“The Ethiopian government is killing the Oromo people and taking their land and resources so the Oromo people are protesting and I support the protest as I am Oromo,” Lilesa told the press.
“Oromo is my tribe … Oromo people now protest what is right, for peace, for a place.
“In the last nine months, more than 1,000 people died.
“And others charged with treason. It’s a very dangerous situation among Oromo people in Ethiopia.”
According to the Washington Post, Ethiopia’s state broadcaster did not air footage of Lilesa finishing the marathon.


Oromo marathoner makes political protest at finish line

(Advocacy4Oromia) With the eyes of the world upon him, Oromo marathoner Feyisa Lilesa used the stage of Sunday’s Olympic marathon to daringly protest his own government back home.


As he neared the finish line and a silver medal, Lilesa raised his arms to form an “X.” The gesture is a peaceful protest made by the Oromo people, the largest ethnic group in Ethiopia and one that is facing a brutal response to widespread protests that began late last year.

Human Rights Watch estimated in June that 400 people have been killed and thousands more injured as the government attempted to stop the estimated 500 protests that the Oromo people staged to draw attention to systemic persecution by the government.

Lilesa is from Oromia, which is home to a large majority of the country’s 35 million Oromo. He didn’t back down from the protest after the race either, flashing the sign for cameras at a press conference and pledging to do it again during Sunday night’s closing ceremony.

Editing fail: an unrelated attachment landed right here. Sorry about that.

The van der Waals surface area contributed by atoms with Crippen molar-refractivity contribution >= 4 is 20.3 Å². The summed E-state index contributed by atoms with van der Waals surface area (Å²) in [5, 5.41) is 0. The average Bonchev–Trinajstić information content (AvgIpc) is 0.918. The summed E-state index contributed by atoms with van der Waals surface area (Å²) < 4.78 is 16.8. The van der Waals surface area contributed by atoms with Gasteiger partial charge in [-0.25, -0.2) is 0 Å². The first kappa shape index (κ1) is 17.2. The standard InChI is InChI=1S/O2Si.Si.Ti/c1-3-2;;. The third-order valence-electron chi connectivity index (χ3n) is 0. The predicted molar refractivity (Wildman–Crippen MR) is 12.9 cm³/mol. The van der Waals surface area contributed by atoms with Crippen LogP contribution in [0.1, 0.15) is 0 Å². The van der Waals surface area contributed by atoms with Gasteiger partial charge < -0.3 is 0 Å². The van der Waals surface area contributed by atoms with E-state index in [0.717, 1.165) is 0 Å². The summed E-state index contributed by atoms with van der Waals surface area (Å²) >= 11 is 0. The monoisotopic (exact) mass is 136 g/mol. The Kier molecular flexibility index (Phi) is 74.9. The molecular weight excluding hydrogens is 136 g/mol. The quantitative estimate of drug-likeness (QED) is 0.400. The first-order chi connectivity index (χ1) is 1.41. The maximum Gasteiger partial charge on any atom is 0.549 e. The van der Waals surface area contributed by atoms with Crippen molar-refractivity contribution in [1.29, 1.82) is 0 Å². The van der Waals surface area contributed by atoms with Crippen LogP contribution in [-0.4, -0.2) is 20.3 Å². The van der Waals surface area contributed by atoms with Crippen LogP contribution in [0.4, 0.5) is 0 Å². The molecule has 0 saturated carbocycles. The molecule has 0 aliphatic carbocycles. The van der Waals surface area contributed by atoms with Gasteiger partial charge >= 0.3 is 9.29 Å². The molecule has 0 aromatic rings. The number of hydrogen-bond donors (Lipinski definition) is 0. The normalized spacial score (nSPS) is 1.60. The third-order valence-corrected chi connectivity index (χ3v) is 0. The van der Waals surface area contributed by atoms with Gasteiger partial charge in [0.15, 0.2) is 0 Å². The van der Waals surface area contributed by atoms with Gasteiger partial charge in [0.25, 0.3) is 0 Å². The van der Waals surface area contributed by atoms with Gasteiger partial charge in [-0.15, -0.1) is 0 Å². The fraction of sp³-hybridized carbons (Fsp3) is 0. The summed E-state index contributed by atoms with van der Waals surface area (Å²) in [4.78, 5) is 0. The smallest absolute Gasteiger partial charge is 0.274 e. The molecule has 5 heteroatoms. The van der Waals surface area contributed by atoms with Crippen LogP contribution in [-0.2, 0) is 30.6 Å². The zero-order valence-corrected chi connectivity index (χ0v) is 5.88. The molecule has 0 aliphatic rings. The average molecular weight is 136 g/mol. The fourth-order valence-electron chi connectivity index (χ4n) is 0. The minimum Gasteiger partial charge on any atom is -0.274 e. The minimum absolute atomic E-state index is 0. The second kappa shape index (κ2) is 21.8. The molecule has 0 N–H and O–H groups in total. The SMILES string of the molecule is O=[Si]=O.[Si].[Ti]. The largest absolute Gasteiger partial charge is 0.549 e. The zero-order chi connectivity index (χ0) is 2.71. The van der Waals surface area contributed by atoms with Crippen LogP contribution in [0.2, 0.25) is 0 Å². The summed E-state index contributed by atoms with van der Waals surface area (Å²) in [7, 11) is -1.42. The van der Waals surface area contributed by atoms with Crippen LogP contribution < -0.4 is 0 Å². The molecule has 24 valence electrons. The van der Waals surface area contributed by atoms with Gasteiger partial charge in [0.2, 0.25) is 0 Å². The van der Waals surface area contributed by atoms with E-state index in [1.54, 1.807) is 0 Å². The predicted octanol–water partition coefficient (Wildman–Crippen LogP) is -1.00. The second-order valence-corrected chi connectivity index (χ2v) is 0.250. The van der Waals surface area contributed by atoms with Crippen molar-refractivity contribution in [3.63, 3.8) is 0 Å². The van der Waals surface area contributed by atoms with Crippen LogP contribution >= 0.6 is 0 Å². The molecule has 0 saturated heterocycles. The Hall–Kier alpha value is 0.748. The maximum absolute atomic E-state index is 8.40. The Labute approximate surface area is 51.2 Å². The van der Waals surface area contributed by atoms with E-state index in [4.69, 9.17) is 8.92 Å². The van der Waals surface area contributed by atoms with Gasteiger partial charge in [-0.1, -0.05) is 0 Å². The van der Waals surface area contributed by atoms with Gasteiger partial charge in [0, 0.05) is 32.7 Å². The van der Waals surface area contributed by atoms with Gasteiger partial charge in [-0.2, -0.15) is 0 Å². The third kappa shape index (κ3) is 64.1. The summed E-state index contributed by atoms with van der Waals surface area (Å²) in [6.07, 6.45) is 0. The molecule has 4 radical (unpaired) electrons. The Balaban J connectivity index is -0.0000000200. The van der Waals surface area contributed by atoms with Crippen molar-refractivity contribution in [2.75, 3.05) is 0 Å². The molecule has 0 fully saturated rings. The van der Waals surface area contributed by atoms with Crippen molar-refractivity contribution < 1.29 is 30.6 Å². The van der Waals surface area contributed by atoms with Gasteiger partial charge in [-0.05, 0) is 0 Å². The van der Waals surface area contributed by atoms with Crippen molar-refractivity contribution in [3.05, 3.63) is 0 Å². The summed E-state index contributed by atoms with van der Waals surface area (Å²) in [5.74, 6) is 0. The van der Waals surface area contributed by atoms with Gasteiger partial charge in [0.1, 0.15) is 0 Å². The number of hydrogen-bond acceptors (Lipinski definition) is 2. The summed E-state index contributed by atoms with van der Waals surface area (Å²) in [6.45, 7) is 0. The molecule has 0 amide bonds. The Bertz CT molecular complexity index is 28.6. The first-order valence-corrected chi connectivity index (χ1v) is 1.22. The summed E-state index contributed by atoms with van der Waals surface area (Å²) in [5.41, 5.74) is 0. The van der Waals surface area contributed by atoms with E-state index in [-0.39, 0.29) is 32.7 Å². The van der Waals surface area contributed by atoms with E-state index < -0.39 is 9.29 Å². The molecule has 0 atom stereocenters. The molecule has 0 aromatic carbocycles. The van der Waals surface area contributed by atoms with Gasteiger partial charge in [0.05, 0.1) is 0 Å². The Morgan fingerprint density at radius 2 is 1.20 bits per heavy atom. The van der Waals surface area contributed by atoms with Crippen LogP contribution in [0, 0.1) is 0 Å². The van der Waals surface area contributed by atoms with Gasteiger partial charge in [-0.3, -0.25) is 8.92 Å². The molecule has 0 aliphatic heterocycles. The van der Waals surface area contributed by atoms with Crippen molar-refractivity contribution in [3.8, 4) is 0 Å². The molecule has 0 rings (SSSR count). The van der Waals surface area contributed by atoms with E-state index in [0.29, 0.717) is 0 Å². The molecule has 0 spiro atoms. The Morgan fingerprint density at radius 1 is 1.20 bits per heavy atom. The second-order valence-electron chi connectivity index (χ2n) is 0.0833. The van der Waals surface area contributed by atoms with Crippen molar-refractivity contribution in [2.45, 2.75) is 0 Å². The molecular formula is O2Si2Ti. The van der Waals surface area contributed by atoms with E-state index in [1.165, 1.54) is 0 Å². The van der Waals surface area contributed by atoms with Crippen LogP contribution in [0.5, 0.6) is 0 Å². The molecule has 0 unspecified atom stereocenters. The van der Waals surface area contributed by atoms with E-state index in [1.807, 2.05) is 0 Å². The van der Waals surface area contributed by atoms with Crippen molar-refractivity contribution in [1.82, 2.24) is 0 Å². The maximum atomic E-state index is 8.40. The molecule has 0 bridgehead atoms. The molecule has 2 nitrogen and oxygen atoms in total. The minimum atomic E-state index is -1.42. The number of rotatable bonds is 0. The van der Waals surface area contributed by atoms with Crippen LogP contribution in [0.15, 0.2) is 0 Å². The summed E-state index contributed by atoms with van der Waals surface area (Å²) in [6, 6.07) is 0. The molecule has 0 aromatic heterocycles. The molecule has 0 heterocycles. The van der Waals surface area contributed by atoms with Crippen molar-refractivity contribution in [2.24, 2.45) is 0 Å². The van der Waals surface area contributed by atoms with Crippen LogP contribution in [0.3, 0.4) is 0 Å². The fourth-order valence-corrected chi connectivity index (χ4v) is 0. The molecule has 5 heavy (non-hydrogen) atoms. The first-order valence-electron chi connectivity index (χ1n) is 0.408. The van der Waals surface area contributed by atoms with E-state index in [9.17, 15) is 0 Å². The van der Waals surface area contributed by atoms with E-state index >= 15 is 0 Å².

Rule 50 of the Olympic charter bans political displays or protests, and the American duo of Tommie Smith and John Carlos was famously suspended by the USOC after the pair flashed the black power salute on the medal stand at the 1968 Summer Games.

Lilesa, however, has bigger things to worry about than the IOC response as such dissent puts his life in real danger if he returns to Ethiopia. He told reporters afterward that he would seek a visa to stay in Brazil or possibly come to the United States. He also said that his wife and two children are still back in Ethiopia.


OLF is the immune system of the Oromo nations

Nobody has right to tell us about peace because we Oromo people are nation of peace, nation of democratic rule, nation of justice and equality. We are always against all injustices and we are ready to defend all kinds of violations.Nobody has right to tell us about generosity, because we are nation of love. We have helped and supporting innocent nations of Amhara’s, tiger’s when they come to our country to collect coffee or to work in the agriculture sector, we have treating them when they were sick, we have respected them as equal human being despite their social status, we are loving them us our families not as strangers.

Nobody has right to tell us about patriotism because we have nation of heroes, for century long there is no Ethiopian colonial rule survive without the patriotic act of Oromo sons and daughters.  But our price was humiliation and death  “when it comes to power and money Oromo’s are the last to touch the desk and when it comes to the human-right and equality Oromo’s are the first to be victim of the system”.

Now, when we say it is enough and it is time to build my country Oromia and regain my right as human being, individuals or groups with colonial system and mind have to setback and respect the demand of oppressed nations.  Refusing this fact and try to create all kinds of analysis, tactics and strategies will leads the Ethiopian Empire, horn of Africa and world in general to the hell of 21st century.

Source: OLF is the immune system of the Oromo nations